8. Vitamin D3: Most vitamin D3 is derived from fish oil or the lanolin found in sheep’s wool. Vitamin D2 and D3 from lichen are vegan alternatives.
  9. Dairy ingredients: Whey, casein and lactose are all derived from dairy.

These ingredients and additives can be found in a wide variety of different processed foods. It is very important that you check ingredients lists carefully.

Bottom Line: Vegans should check food labels to make sure products don’t contain the ingredients listed above.

16–32: Foods That Sometimes (but Not Always) Contain Animal Ingredients

Bagels and Cream Cheese

Some foods you might expect to be 100% vegan sometimes contain one or more animal-derived ingredients.

For this reason, vegans seeking to avoid all products of animal origin must use a critical eye when deciding whether to consume or avoid the following foods:

  1. Bread products: Some bakery products, such as bagels and breads, contain L-cysteine. This amino acid is used as a softening agent and often comes from poultry feathers.
  2. Beer and wine: Some manufacturers use egg white albumen, gelatin or casein in the beer brewing or winemaking process. Others sometimes use isinglass, a substance collected from fish bladders, to clarify their final product.
  3. Caesar dressing: Certain varieties of Caesar dressing use anchovy paste as one of their ingredients.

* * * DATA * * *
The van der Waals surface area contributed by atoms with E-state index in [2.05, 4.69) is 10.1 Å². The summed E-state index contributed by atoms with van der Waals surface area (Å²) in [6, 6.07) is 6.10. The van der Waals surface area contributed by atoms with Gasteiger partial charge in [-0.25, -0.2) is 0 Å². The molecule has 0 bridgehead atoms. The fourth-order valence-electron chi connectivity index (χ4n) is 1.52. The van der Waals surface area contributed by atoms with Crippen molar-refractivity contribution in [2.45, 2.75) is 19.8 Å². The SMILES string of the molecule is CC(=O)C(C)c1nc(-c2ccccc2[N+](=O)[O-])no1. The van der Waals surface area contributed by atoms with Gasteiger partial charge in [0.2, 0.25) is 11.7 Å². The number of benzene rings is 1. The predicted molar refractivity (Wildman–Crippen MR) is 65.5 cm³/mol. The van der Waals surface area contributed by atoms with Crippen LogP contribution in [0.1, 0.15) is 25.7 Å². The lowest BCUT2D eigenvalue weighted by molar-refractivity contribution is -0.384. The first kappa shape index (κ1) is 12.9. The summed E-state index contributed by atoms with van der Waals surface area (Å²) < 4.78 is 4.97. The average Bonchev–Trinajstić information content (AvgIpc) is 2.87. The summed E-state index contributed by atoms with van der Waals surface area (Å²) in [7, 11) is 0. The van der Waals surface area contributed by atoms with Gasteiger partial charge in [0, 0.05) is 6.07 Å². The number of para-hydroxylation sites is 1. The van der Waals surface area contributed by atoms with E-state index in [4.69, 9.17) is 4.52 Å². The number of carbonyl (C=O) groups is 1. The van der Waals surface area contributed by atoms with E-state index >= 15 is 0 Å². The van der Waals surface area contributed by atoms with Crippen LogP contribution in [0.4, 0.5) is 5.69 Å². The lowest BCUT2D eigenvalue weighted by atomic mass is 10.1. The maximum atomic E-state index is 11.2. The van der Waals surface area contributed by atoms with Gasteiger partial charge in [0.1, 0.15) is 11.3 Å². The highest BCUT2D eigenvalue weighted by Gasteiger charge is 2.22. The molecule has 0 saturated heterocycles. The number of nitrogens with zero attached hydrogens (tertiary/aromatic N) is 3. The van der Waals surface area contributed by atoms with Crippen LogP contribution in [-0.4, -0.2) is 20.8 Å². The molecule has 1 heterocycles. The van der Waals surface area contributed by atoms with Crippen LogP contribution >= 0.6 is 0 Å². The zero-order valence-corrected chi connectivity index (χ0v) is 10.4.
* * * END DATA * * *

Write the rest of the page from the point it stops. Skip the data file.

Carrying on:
4. Candy: Some varieties of Jell-O, marshmallows, gummy bears and chewing gum contain gelatin. Others are coated in shellac or contain a red dye called carmine, which is made from cochineal insects.
  5. French fries: Some varieties are fried in animal fat.
  6. Olive tapenade: Many varieties of olive tapenade contain anchovies.
  7. Deep-fried foods: The batter used to make deep-fried foods like onion rings or vegetable tempura sometimes contains eggs.
  8. Pesto: Many varieties of store-bought pesto contain Parmesan cheese.
  9. Some bean products: Most baked bean recipes contain lard or ham.
  10. Non-dairy creamer: Many of these “non-dairy” creamers actually contain casein, a protein derived from milk.
  11. Pasta: Some types of pasta, especially fresh pasta, contain eggs.
  12. Potato chips: Some potato chips are flavored with powdered cheese or contain other dairy ingredients such as casein, whey or animal-derived enzymes.
  13. Refined sugar: Manufacturers sometimes lighten sugar with bone char (often referred to as natural carbon), which is made from the bones of cattle. Organic sugar or evaporated cane juice are vegan alternatives.
  14. Roasted peanuts: Gelatin is sometimes used when manufacturing roasted peanuts in order to help salt and spices stick to the peanuts better.